Sacramental Mystery of Grace — By Sr. Karen, OP
Last Sunday at the 9:00 Mass we welcomed Benjamin Adam Samson into our faith community. We watched parents and godparents trace the sign of the cross on Bennie’s forehead. We heard Father say, “I claim you for Christ.” With ritual anointing, with words and water, Bennie was launched on a journey of faith that will mature over his lifetime.
Benjamin’s baptism, and the RCIA process of our catechumens and candidates seeking full communion with the Catholic Church, remind us that our own baptism initiated us into a community. God forms us into a church, a people peculiarly God’s own. Lent recalls that the gift and grace of our baptism extend well beyond the moment of sacramental celebration. Lent challenges us to continue to welcome God’s Spirit. Will our prayer, fasting, and almsgiving lead us to be more loving? Will it help build up the body of Christ? Will we continue Jesus’ mission and extend the reign of God in the places our lives touch?
Because we celebrate rituals over and over, our worship can become routine. It’s easy to forget what it means to be a sacramental church. We not only praise God, but also claim the grace to live what we believe. Christ acts through the outward signs of our sacraments of initiation (Baptism, Confirmation, and Eucharist), vocation (Marriage and Holy Orders), and healing (Penance and Anointing of the Sick) to provide the grace we need.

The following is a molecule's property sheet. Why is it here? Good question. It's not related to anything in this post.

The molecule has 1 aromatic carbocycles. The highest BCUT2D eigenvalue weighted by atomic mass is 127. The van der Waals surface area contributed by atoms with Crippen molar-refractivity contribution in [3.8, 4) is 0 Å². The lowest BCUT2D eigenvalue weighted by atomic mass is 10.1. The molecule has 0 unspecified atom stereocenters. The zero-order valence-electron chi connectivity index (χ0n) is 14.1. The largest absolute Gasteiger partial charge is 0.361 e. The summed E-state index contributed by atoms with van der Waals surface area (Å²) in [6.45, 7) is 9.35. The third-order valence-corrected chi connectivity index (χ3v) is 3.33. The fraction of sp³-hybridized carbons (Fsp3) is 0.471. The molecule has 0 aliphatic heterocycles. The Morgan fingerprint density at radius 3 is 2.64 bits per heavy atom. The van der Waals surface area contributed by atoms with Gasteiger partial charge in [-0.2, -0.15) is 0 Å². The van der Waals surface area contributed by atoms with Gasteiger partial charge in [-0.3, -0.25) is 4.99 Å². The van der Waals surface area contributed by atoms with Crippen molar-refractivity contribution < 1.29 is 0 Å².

To highlight this sacramental mystery of grace, we’re delighted to welcome back Br. Edward Van Merrienboer, OP to preach this year’s Lenten Day of Reflection on Saturday, March 11. His theme is Sacred Encounters: Living the Sacraments. We already know Br. Edward is a good preacher and teacher from the years he served here at St. Thomas More. He has extensive experience with groups of students from primary grades to graduate school. He has written and advised and consulted for seminaries, universities, and the National Catholic Educational Association. He has served in provincial and international leadership within the Dominican Order. The breadth of his travels and ministries enlivens his preaching and teaching.
Brother Edward’s retreat day begins March 11 in the MPR at 10:30 a.m., and includes time for preaching, reflection, and discussion. Lunch is at 12:30, and we will conclude by 4:00. Child care is provided. You’ll find further details on the website (www.comonewman.org) where you can register for this day. Like baby Benjamin, we each started out at baptism on this great journey of faith. Might this retreat be one of the ways Lent 2017 deepens our appreciation of how the sacraments nourish us along the way?